Rutherford backscattering spectrometry (RBS) is probably one of the most frequently used techniques for quantitative analysis of composition, thickness, and depth profiles of thin solid films or solid samples near the surface region. It has evolved in the past few years from an obscure nuclear technique into a major materials characterization technique. This is primarily due to its simplicity, versatility, and the amount of information it can produce in a short time. Because of its quantitative feature, RBS analysis often serves as a standard for other techniques. The purpose of this article is to introduce the topic to a broad community of materials researchers. Readers who want a more rigorous treatment of the topic for utility purposes can refer to a monograph.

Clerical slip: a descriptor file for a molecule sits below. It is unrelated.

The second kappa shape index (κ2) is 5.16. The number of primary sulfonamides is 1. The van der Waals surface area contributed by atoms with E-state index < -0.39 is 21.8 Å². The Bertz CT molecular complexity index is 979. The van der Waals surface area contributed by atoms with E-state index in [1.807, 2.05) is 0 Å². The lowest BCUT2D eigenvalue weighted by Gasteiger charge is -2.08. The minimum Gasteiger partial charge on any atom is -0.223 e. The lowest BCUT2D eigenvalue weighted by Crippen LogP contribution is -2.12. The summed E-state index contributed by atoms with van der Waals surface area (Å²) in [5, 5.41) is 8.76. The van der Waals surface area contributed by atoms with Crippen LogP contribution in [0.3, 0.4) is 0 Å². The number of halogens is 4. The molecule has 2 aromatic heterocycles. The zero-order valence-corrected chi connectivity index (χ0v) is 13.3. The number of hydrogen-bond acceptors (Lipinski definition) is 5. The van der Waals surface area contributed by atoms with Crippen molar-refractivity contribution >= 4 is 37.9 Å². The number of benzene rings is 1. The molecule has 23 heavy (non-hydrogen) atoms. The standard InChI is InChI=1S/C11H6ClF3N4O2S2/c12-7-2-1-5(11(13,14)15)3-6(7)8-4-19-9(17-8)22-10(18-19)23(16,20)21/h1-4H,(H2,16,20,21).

In the early 1960s, several of the low-energy atomic and nuclear physics laboratories started to use their accelerators to do research in solid-state physics. This activity opened up a fertile interdisciplinary area called ion-solid interaction, which impacts materials research significantly.